A flying safari over Kenya and Lake Victoria

by Zaksame

If you think that Kenya is spectacular from inside a jeep, then you should see it from the air. Soaring with the eagles above the Masai Mara and Lake Victoria puts Kenya in a new perspective

Sitting in the back seat of a Cessna 206 aircraft with my colleague – all six feet five inches of him – was a bit like sitting in the back seat of a Morris Minor with a restless wildebeest. An interesting experience, but not a very comfortable one. And that's how we left Nairobi behind and beneath us.

Out of Wilson Airport the plane banked sharply over the city's National Park where a neat line of zebra mimicked the bumper to bumper of morning traffic on the adjacent highway. The corrugated roofs of a new shanty town flashed in the morning light along the perimeter of the park.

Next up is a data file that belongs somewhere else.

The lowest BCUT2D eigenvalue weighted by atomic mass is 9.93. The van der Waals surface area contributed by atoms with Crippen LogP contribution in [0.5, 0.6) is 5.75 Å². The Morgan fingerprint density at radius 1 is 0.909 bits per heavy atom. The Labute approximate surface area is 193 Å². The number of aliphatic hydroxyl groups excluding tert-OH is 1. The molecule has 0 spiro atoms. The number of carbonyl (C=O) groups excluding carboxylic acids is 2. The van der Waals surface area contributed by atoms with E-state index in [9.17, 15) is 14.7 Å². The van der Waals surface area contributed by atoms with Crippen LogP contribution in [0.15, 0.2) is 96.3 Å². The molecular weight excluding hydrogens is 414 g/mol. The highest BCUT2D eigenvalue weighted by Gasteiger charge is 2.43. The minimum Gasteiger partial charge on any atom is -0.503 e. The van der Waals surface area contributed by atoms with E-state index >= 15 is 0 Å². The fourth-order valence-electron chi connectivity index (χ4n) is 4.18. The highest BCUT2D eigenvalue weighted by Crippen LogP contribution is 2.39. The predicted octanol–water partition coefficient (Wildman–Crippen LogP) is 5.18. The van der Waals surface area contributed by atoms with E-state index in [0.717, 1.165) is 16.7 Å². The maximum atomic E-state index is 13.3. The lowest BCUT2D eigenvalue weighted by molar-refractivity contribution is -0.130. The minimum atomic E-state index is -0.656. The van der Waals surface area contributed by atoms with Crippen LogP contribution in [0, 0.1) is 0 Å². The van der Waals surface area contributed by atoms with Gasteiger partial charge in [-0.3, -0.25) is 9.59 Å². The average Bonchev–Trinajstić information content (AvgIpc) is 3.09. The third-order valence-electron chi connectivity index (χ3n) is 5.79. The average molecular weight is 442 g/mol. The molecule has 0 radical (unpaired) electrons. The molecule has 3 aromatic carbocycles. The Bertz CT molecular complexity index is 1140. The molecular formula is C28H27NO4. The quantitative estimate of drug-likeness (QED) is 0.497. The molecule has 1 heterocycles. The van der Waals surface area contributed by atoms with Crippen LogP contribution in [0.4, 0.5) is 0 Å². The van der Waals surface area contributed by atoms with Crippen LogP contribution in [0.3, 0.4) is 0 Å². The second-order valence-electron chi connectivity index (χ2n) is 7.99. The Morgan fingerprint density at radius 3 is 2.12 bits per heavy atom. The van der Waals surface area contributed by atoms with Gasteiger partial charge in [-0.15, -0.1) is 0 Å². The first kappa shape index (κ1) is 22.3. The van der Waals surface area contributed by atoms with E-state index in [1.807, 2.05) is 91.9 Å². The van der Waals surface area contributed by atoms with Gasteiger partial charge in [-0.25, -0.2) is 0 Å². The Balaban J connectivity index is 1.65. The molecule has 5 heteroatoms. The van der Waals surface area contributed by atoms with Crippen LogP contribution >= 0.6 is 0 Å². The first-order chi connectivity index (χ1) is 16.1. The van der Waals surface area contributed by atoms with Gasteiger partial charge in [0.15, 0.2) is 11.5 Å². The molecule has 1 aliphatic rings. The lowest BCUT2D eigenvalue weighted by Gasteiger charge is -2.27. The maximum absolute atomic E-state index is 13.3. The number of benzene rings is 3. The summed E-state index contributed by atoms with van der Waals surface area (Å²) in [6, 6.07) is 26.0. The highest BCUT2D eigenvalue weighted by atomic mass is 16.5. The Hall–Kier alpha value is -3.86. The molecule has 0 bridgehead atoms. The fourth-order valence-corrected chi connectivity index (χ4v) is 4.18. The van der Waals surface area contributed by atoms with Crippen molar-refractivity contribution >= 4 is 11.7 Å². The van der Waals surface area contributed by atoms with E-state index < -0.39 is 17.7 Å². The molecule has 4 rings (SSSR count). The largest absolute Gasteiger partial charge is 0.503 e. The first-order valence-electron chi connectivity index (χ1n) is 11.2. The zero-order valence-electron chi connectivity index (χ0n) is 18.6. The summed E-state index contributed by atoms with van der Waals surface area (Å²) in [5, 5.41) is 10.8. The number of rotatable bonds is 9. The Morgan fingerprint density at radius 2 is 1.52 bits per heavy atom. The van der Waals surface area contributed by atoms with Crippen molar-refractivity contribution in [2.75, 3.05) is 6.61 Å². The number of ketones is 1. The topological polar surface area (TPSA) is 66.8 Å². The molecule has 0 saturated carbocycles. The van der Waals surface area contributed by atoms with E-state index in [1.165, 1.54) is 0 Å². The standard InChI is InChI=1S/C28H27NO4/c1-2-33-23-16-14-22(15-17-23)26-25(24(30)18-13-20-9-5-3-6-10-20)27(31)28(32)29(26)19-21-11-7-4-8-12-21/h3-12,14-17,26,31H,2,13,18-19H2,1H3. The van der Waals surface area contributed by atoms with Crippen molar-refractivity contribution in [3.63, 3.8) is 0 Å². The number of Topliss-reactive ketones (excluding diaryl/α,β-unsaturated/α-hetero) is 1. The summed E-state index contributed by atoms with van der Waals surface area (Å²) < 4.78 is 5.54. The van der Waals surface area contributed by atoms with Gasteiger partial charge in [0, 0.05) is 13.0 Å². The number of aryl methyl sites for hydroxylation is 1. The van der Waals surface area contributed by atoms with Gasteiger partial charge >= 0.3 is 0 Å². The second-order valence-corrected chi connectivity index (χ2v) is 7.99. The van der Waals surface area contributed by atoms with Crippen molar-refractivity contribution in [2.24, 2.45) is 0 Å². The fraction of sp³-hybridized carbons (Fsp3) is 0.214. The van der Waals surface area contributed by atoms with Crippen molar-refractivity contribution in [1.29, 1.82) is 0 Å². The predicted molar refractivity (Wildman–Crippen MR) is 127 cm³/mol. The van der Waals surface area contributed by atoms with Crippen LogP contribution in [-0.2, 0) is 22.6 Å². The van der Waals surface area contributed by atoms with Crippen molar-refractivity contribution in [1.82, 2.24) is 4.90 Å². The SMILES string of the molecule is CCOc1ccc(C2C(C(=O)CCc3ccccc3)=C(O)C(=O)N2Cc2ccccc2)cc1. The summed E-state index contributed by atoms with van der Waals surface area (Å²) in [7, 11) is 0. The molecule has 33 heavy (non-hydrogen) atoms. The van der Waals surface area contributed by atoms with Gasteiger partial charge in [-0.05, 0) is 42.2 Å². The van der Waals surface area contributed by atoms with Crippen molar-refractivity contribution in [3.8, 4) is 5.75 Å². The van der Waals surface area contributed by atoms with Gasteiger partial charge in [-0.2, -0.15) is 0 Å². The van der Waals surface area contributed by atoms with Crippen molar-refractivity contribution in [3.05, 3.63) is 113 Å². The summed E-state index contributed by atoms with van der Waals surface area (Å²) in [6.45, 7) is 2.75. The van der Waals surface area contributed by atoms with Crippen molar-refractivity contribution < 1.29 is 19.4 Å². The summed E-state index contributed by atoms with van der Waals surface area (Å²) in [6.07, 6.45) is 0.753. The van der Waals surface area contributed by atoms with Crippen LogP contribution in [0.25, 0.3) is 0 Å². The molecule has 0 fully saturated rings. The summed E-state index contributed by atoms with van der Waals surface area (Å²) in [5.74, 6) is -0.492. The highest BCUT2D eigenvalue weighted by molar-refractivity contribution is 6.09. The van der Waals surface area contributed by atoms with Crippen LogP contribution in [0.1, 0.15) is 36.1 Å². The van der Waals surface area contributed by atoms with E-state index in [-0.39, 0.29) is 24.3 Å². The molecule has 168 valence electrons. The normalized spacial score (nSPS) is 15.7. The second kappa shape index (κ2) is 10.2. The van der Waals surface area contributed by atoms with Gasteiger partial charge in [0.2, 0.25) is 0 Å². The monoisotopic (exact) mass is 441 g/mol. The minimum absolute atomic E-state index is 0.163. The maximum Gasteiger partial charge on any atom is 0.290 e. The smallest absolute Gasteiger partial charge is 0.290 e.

Higher still and the affluent homes of Nairobi's business community appeared oversized, stately and belonging to a different age. Their gaudy squares of swimming pool reflecting the blueness of the clear Kenyan sky. And then, the city was gone.

The high altitudes of the upland countryside showed green and fresh, cultivated by generations since colonial times. Coffee and tea plantations decorated the hillsides in unbending lines. Beneath us land was being ploughed, revealing the dark cotton earth which attempts to feed the majority of this hungry nation. And then, as if the ground had been gouged by the hand of God, the Great Rift Valley cuts north to south like a parched brown scar on the earth.

It is here in this dry valley that the twin oasis of Lakes Naivasha and Elementeita can be viewed spectacularly from the air. Surrounding the lakes vast circles of manmade irrigation, like multi-coloured pie-charts, are set in stark contrast against the baked earth. These shrinking, soda-lakes, home to thousands of pink flamingos, have given rise to a flower industry second only to that of the Netherlands.